I thought every project had a way to visualise their release process, it sounded obvious. It wasn’t always the case, as I discovered when I started working on legacy projects with ad-hoc procedures and distributed troubleshooting guides, a SQL script here, a helpdesk ticket there, or an appendix in the technical architecture. It seemed crazy to me. You’re dealing with a legacy system, with a complex deployment process, or build process, scattered throughout various machines, and various people’s heads. It’s error prone and you want to improve it.

The first step to improvement is understanding, and the first step to understanding is to visualise it. If you don’t know what you’re doing, make it visible.

Categories
development leadership

Bootstrapping new developers

Dawn behind the trees
Start of a new day

When things are tough, do them often, to get more practice, as Sky Betting discuss in their recent blog post. It’s certainly something that I’ve noticed as we’ve moved to more regular releases, more regular planning and reducing feedback cycles.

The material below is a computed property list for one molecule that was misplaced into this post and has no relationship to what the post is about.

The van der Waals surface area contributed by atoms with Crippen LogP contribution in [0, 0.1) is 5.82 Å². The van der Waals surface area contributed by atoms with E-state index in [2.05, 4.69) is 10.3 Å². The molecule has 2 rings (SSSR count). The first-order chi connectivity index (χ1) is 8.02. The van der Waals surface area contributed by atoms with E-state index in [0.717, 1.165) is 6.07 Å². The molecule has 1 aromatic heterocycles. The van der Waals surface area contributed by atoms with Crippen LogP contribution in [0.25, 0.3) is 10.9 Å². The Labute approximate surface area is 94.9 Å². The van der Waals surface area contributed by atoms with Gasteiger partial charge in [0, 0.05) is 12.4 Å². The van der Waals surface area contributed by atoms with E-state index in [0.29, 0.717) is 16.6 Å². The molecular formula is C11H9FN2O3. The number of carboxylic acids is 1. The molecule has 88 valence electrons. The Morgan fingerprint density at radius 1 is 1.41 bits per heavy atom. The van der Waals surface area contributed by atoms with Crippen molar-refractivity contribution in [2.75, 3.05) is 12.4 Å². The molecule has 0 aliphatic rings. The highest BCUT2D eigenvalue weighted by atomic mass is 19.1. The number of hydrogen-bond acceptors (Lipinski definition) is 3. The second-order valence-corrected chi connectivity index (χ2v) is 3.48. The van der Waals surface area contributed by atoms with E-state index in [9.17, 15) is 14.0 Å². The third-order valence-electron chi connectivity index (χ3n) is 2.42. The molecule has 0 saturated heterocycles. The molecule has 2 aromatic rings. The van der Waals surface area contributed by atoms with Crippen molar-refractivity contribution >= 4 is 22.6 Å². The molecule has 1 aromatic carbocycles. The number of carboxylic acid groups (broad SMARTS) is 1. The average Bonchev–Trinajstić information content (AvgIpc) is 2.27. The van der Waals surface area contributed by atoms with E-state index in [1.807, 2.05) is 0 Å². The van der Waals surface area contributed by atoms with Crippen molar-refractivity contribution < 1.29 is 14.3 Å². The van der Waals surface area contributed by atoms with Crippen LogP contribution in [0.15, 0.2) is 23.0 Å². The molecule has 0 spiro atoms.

One big thing I’m still learning how to do, where that doesn’t apply, is adding new developers to a team. I’ve been thinking about this after hearing The Improv Effect talk about onboarding to a company on .Net Rocks 1253 : Onboarding is Culture with Jessie Shternshus

My usual approach doesn’t apply, because good teams are stable, so onboarding is rare, which makes it harder to know how to bring new people on to the team. I always try to write a short introduction, on a wiki, to introduce the project and list the useful urls, and the getting started steps, and I ask new developers to update it with any differences they find, to keep it up to date.

Most of the team knowledge doesn’t come from there. It comes from the rest of the team. So the team needs to be built so that the onboardee collaborates with other members of the team from day one. Getting involved in code reviews, asking questions. I’m sometimes tempted to give as little information as possible to encourage asking questions, but that’s not how psychology works, and I’ve had more than a few gotcha moments where someone who’s been on the team for a while says “I didn’t know that was there” or “oh, so that’s why we do it that way”, and I have to revisit the onboarding story again, and wait for the next chance to validate it.

So, assuming your company has a good story for onboarding employees, how to you take a fresh start, or a start from another project, and build them into your team?

Categories
code data development programming quickfix

The Getting Better Moment

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At the stroke of midnight, your code will turn into a pumpkin.